Thank You 26AT233/EU120

Some weeks ago I spoke with Andrew 26AT233 from the island of Lindisfarne in the north east of the U.K. and sent off the QSL cards and what a fantastic reply was sent. I fely i eeded to thank him online and here for the lovely collection of cards and postcards received.

It’s still a great passion of mine in all the 38 years the QSL card. Sure these days many want to send e-QSL and indeed some not at all but always like winning the lottery heading to the post box and see what the postman has left.

Andrew thanks so much and look forward to hear you on the air from another island soon and was great speak with you last time.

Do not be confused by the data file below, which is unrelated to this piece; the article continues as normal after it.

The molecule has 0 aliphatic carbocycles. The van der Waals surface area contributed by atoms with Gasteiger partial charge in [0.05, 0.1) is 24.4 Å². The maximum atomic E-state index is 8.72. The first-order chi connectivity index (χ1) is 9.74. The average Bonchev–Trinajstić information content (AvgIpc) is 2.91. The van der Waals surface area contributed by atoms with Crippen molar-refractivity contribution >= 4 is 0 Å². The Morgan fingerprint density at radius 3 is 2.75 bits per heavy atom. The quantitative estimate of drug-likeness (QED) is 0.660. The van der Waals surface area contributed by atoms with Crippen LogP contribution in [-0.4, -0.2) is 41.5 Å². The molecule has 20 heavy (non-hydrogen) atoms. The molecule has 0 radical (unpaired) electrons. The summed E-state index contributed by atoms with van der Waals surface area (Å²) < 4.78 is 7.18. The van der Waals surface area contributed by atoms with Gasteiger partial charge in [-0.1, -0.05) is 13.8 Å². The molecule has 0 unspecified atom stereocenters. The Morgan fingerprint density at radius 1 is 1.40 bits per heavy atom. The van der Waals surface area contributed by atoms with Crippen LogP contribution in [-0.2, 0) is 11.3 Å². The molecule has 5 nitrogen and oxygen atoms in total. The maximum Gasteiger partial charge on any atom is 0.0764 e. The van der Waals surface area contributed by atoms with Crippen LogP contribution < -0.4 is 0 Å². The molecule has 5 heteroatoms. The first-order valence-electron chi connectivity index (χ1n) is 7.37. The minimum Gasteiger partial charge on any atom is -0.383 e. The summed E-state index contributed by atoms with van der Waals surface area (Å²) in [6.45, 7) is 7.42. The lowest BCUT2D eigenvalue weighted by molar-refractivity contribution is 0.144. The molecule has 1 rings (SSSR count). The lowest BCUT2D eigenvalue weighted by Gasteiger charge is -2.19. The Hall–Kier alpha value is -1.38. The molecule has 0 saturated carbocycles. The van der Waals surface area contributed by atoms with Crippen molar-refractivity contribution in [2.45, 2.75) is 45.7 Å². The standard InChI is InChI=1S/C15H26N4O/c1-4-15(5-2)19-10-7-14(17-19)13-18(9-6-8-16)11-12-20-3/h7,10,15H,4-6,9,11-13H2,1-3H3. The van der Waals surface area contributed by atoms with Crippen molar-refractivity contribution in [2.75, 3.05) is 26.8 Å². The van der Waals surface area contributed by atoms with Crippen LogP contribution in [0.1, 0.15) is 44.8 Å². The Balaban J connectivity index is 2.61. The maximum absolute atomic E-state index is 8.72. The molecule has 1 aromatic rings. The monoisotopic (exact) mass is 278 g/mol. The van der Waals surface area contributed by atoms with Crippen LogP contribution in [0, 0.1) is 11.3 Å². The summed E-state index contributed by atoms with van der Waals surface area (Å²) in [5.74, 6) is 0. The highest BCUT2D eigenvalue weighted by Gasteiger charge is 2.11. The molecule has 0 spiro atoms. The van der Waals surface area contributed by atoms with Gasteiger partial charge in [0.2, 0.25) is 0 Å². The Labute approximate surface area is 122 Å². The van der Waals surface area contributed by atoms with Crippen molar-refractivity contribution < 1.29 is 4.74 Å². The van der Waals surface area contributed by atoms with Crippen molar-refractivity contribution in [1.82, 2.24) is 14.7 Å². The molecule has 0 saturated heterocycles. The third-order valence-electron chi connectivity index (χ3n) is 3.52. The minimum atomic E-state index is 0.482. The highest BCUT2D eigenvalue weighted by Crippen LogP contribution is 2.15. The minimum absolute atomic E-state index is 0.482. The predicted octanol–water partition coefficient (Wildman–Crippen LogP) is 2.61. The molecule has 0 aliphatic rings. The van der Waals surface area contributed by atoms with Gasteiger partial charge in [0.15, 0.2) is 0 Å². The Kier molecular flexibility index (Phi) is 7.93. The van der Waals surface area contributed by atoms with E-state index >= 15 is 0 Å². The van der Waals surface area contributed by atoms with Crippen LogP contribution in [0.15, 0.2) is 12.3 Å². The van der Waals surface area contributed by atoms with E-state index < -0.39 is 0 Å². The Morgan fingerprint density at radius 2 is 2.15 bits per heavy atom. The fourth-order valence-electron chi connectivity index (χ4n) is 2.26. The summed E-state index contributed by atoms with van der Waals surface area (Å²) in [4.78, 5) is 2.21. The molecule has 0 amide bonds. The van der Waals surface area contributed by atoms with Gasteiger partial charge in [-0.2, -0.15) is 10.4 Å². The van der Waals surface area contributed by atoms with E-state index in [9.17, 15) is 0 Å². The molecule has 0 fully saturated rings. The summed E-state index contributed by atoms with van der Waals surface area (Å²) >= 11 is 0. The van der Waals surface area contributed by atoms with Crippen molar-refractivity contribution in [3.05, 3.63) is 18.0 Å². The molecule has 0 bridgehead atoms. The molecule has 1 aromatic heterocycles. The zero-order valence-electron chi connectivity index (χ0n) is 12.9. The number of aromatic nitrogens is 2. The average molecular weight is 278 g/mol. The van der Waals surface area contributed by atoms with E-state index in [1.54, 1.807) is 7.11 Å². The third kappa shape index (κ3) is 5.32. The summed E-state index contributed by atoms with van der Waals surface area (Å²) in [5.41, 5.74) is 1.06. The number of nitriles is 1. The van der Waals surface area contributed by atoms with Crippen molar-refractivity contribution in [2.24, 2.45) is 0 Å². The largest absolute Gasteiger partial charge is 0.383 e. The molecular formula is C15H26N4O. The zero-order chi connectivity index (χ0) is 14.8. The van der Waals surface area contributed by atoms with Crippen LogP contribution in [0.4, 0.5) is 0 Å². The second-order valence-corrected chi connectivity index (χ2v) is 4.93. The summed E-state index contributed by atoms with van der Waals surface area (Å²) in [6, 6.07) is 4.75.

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One comment

  1. A QSL card is one of the pleasures of radio. I would not bother with e-qsl, a paper card with a foreign stamp from an exotic place reminds me of a good contact. I keep the airmail envelope as well. Every now and again, I pull the box out and look at them. On (Amateur) they have a system where if the QSO is matched on the system, you can pay a couple of quid and order a QSL card. Which is great, because most people don’t want a card from England, there are many stations here and you can get a card any day of the week, So this allows you to order and pay for one, without having to send one, with a couple of dollars, hoping it gets there.


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